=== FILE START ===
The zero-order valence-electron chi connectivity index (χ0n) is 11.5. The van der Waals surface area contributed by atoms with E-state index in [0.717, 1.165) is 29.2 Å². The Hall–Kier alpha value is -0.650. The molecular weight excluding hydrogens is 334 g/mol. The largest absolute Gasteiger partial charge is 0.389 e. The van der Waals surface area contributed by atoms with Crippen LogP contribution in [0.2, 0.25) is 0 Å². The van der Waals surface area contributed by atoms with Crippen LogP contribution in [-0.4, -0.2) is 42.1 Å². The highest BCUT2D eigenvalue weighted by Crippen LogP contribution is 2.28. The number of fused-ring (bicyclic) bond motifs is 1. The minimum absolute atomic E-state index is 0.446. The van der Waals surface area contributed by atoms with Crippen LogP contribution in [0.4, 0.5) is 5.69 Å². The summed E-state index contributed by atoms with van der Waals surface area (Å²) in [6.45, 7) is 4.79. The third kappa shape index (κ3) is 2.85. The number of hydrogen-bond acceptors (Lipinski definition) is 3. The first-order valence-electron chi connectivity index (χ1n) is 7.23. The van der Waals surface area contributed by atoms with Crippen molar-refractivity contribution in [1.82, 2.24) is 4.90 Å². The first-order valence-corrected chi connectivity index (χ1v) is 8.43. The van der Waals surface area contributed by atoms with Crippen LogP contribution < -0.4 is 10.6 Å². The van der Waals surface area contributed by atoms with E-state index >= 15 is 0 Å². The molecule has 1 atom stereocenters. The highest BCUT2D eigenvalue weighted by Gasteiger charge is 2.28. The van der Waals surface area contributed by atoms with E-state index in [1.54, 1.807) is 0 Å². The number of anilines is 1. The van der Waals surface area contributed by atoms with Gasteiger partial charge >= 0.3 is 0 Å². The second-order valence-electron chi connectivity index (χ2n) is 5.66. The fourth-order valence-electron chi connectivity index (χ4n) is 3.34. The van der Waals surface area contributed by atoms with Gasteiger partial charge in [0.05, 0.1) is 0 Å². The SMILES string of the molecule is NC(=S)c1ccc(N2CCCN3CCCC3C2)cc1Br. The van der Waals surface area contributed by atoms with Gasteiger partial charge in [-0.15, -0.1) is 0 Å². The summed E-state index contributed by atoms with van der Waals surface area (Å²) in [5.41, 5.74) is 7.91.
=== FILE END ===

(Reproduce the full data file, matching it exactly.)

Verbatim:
The zero-order valence-electron chi connectivity index (χ0n) is 11.5. The van der Waals surface area contributed by atoms with E-state index in [0.717, 1.165) is 29.2 Å². The Hall–Kier alpha value is -0.650. The molecular weight excluding hydrogens is 334 g/mol. The largest absolute Gasteiger partial charge is 0.389 e. The van der Waals surface area contributed by atoms with Crippen LogP contribution in [0.2, 0.25) is 0 Å². The van der Waals surface area contributed by atoms with Crippen LogP contribution in [-0.4, -0.2) is 42.1 Å². The highest BCUT2D eigenvalue weighted by Crippen LogP contribution is 2.28. The number of fused-ring (bicyclic) bond motifs is 1. The minimum absolute atomic E-state index is 0.446. The van der Waals surface area contributed by atoms with Crippen LogP contribution in [0.4, 0.5) is 5.69 Å². The summed E-state index contributed by atoms with van der Waals surface area (Å²) in [6.45, 7) is 4.79. The third kappa shape index (κ3) is 2.85. The number of hydrogen-bond acceptors (Lipinski definition) is 3. The first-order valence-electron chi connectivity index (χ1n) is 7.23. The van der Waals surface area contributed by atoms with Crippen molar-refractivity contribution in [1.82, 2.24) is 4.90 Å². The first-order valence-corrected chi connectivity index (χ1v) is 8.43. The van der Waals surface area contributed by atoms with Crippen LogP contribution < -0.4 is 10.6 Å². The van der Waals surface area contributed by atoms with E-state index >= 15 is 0 Å². The molecule has 1 atom stereocenters. The highest BCUT2D eigenvalue weighted by Gasteiger charge is 2.28. The van der Waals surface area contributed by atoms with E-state index in [1.54, 1.807) is 0 Å². The number of anilines is 1. The van der Waals surface area contributed by atoms with Gasteiger partial charge >= 0.3 is 0 Å². The second-order valence-electron chi connectivity index (χ2n) is 5.66. The fourth-order valence-electron chi connectivity index (χ4n) is 3.34. The van der Waals surface area contributed by atoms with Gasteiger partial charge in [0.05, 0.1) is 0 Å². The SMILES string of the molecule is NC(=S)c1ccc(N2CCCN3CCCC3C2)cc1Br. The van der Waals surface area contributed by atoms with Gasteiger partial charge in [-0.15, -0.1) is 0 Å². The summed E-state index contributed by atoms with van der Waals surface area (Å²) in [5.41, 5.74) is 7.91.